• Click on Accession List to download a text file called SRR_Acc_List.txt with the SRR IDs that can be directly provided to the pipeline with --input SRR_Acc_List.txt

Running the pipeline

The typical command for running the pipeline is as follows:

nextflow run nf-core/fetchngs --input ./ids.csv --outdir ./results -profile docker

This will launch the pipeline with the docker configuration profile. See below for more information about profiles.

Note that the pipeline will create the following files in your working directory:

work                # Directory containing the nextflow working files
<OUTDIR>            # Finished results in specified location (defined with --outdir)
.nextflow_log       # Log file from Nextflow
# Other nextflow hidden files, eg. history of pipeline runs and old logs.

If you wish to repeatedly use the same parameters for multiple runs, rather than specifying each flag in the command, you can specify these in a params file.

Pipeline settings can be provided in a yaml or json file via -params-file <file>.


Do not use -c <file> to specify parameters as this will result in errors. Custom config files specified with -c must only be used for tuning process resource specifications, other infrastructural tweaks (such as output directories), or module arguments (args).

The above pipeline run specified with a params file in yaml format:

nextflow run nf-core/fetchngs -profile docker -params-file params.yaml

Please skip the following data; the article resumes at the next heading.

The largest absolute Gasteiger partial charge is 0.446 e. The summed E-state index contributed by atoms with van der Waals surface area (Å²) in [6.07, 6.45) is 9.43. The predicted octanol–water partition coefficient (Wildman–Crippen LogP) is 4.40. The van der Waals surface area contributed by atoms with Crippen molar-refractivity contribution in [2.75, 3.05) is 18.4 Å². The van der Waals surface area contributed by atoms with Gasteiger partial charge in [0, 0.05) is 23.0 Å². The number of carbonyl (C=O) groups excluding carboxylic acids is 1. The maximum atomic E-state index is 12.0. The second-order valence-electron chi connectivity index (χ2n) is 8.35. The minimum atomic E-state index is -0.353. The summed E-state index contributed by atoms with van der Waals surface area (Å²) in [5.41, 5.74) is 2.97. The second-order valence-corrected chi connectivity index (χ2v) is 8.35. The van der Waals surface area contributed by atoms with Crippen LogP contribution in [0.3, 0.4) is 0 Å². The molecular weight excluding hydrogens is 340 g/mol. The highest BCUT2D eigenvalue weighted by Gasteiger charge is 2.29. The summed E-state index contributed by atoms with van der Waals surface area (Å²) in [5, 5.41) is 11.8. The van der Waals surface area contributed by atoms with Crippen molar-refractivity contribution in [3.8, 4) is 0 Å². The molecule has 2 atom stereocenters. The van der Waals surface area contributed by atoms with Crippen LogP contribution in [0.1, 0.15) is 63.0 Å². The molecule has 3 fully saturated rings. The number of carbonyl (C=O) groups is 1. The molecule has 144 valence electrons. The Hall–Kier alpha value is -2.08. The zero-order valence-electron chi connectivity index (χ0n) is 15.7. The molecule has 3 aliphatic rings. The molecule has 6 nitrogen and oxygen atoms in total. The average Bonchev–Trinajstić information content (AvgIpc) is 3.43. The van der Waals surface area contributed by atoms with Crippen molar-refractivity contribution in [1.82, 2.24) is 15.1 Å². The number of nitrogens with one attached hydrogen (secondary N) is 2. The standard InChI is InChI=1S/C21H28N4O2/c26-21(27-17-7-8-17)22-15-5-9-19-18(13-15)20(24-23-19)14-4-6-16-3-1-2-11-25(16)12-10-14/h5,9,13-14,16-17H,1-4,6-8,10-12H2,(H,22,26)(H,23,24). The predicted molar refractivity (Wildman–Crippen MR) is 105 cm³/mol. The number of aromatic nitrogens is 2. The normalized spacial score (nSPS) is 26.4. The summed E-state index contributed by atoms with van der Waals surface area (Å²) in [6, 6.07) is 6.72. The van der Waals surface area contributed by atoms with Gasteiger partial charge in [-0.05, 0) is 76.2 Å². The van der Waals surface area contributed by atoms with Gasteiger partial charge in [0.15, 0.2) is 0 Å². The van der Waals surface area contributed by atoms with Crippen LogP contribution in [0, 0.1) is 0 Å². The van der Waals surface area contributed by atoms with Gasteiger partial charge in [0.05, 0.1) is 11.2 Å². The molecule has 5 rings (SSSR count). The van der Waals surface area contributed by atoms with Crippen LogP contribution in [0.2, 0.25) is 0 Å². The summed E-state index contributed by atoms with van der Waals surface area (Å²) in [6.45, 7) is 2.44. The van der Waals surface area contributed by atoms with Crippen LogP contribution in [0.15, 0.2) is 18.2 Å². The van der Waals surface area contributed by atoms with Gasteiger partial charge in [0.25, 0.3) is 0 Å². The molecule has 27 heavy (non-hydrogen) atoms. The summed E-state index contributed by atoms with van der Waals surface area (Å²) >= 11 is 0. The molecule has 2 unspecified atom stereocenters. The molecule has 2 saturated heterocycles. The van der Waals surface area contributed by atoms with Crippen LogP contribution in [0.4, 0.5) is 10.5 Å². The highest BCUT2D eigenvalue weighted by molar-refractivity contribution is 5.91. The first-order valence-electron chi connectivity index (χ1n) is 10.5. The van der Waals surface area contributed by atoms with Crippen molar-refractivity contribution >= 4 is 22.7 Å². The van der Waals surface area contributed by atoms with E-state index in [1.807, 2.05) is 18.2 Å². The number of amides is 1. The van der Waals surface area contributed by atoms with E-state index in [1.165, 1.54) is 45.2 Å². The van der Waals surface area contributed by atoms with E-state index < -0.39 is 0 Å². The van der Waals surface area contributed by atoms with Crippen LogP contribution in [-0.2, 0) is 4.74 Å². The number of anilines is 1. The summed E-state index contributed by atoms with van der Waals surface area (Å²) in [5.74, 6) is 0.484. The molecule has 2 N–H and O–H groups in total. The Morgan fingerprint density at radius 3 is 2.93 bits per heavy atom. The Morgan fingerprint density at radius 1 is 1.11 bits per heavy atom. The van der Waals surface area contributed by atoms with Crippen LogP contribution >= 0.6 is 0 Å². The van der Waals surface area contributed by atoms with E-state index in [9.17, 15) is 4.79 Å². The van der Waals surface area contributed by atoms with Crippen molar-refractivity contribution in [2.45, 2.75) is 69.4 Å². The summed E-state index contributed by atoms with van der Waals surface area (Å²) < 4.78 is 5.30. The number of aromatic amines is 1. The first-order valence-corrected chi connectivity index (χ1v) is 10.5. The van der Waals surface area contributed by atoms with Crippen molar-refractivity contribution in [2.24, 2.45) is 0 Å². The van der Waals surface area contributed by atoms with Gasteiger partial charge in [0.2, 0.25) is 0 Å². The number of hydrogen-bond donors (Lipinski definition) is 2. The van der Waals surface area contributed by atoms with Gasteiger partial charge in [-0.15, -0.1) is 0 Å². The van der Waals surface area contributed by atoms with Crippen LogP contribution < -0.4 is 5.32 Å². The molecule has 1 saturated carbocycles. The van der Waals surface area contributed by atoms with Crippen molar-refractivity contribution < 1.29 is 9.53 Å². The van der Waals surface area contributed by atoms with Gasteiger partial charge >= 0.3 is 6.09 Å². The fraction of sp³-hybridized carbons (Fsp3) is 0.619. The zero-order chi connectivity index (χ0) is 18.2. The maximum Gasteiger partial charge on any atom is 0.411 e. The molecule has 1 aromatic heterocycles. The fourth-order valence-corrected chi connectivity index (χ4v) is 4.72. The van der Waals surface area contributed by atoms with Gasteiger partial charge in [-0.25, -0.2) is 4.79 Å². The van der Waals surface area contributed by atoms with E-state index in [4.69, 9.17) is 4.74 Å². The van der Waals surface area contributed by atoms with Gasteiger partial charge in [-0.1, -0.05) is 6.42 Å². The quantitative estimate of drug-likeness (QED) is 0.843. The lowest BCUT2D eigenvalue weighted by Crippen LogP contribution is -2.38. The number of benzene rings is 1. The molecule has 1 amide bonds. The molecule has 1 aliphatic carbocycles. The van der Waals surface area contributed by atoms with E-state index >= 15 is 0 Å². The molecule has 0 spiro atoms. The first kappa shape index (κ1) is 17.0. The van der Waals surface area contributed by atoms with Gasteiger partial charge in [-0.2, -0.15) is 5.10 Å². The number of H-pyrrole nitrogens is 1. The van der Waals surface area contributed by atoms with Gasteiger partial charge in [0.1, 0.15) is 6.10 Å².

with params.yaml containing:

input: './ids.csv'
outdir: './results/'

You can also generate such YAML/JSON files via nf-core/launch.

Updating the pipeline

When you run the above command, Nextflow automatically pulls the pipeline code from GitHub and stores it as a cached version. When running the pipeline after this, it will always use the cached version if available - even if the pipeline has been updated since. To make sure that you’re running the latest version of the pipeline, make sure that you regularly update the cached version of the pipeline:

nextflow pull nf-core/fetchngs


It is a good idea to specify a pipeline version when running the pipeline on your data. This ensures that a specific version of the pipeline code and software are used when you run your pipeline. If you keep using the same tag, you’ll be running the same version of the pipeline, even if there have been changes to the code since.

First, go to the nf-core/fetchngs releases page and find the latest pipeline version - numeric only (eg. 1.3.1). Then specify this when running the pipeline with -r (one hyphen) - eg. -r 1.3.1. Of course, you can switch to another version by changing the number after the -r flag.

This version number will be logged in reports when you run the pipeline, so that you’ll know what you used when you look back in the future. For example, at the bottom of the MultiQC reports.

To further assist in reproducbility, you can use share and re-use parameter files to repeat pipeline runs with the same settings without having to write out a command with every single parameter.


If you wish to share such profile (such as upload as supplementary material for academic publications), make sure to NOT include cluster specific paths to files, nor institutional specific profiles.

Core Nextflow arguments